Drawing from the imagination is exactly what Anthony Fransisco, a Senior Visual Development Artist at Marvel Studios, believes is crucial to successful character drawing and design. He believes everybody has the ability to draw, and he follows a three step method for teaching artists how to draw from the imagination. By focusing on these steps, you are bound to learn how to take your drawing abilities to the next level.
These 10 tips for character drawing are only simple starting points to consider on your illustration journey. If you want to learn drawing tips and learn how to bring a character idea to life with Anthony’s three step process, be sure to check out the Anthony Francisco Academy course.
10 Things You Need to Know to Be a Better Manga Artist
Big eyes, exaggerated expressions and cute chibi characters are only some of the appeal of drawing anime. But before you launch into a drawing tutorial, it helps to have a few words of wisdom from a manga pro. To be a better manga artist, here are some essential, actionable tips — and some pointers on avoiding beginner mistakes.
1. Study Real Anatomy
Just like with any figure drawing, knowing a body’s anatomy is vital. You need to know how a real body is put together and how it functions — even though the shapes and proportions of manga characters are often exaggerated.
2. Find Reference Images
It’s tempting to skip this time-consuming step, but if there’s something you don’t know how to draw, go online and find a reference image. Look up poses, props, environments — your art will look so much better for it. Don’t try to draw something purely from memory, because you’ll miss important details.
3. Use Guidelines
Though some artists balk at them, guidelines are super useful. They help you quickly draw a pose, compare body shapes and sizes and avoid anatomy errors. Every professional — every professional — starts with basic shapes before drawing a character.
4. Don’t Copy
Studying your favorite artist shouldn’t turn into copying that artist — if you start copying as a beginner, you can easily end up mimicking the artist’s flaws. Instead, examine their art closely to figure out what parts you like, and why.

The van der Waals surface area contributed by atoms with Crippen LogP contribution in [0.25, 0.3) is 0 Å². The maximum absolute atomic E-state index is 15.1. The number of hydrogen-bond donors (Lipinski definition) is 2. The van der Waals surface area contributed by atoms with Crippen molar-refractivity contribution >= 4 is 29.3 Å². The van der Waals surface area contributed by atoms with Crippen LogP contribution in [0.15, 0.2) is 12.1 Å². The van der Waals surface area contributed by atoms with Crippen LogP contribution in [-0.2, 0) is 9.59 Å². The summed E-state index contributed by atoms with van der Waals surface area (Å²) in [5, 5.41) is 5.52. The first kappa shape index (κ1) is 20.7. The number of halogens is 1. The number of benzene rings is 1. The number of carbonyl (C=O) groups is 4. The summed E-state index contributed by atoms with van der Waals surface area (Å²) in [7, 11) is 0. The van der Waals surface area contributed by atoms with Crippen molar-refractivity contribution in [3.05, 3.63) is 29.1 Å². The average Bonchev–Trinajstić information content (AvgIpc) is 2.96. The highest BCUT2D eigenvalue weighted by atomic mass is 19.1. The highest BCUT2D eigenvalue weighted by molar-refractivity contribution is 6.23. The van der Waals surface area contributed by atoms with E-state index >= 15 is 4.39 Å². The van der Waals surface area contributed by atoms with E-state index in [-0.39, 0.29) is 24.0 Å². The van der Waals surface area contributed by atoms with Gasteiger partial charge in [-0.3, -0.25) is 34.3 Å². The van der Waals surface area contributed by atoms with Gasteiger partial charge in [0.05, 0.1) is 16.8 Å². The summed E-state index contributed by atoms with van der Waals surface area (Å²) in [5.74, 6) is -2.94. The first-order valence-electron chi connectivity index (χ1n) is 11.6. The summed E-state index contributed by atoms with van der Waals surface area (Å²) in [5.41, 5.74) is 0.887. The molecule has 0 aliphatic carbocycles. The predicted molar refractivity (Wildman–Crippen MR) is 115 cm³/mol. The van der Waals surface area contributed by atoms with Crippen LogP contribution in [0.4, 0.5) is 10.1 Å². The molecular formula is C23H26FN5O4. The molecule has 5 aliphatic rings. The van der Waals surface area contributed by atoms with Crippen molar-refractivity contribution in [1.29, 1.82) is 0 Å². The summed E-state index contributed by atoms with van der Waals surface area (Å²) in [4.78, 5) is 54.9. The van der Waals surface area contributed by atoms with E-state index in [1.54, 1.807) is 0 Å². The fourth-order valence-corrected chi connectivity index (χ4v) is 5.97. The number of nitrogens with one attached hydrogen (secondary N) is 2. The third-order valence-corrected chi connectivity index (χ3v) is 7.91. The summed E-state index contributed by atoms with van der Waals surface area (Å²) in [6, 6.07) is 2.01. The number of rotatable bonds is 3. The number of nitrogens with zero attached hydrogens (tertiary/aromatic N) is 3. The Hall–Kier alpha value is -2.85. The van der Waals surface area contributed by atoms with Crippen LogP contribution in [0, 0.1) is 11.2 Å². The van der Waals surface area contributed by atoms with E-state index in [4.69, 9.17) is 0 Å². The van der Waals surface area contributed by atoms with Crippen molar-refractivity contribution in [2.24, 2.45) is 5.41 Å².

5. Be Open to Criticism
This is tough advice to follow because criticism can feel like a scolding. You don’t have to accept every critique as legit, but you do need to keep an open mind. The other person may have a valid point.
6. Be Skeptical of Praise from Family and Friends
People who love you will always say your artwork is perfect, but here’s the thing: they’re not being totally truthful. Sometimes, artists end up buying into all that praise and stop trying to improve. Always seek out people who’ll give you honest feedback and constructive criticism. It’s the only way you’ll grow as an artist!
7. Avoid Shortcuts
If you hate drawing hands, keep practicing! It’s too easy to hide ’em or just draw your characters from the waist up. It’s better to draw terrible hands and keep improving than to give up. With practice, you’ll get better.
8. Draw Different Kinds of Characters
We all have a certain “type” of character we like to draw and it can be easy to fall back on those drawings, whether it be a chibi, a pretty girl or a pretty boy. As you practice your anime drawings, it’s important to branch out and draw all kinds of people and characters. It’ll vastly improve your drawings overall.
9. Don’t Get Discouraged
It’s easy to start feeling down when you see other artists who are oh-so-talented. Before you start comparing yourself to others, remember: everyone has to start somewhere. Don’t let your peers make you feel bad about your skills; let them inspire you to improve.
10. Have Fun!
Improving art skills can be frustrating, but try not to let it get to you. Drawing should be fun. Just relax, do your best, and keep up with your practice.
Learn from Anatomy to Improve Your Poses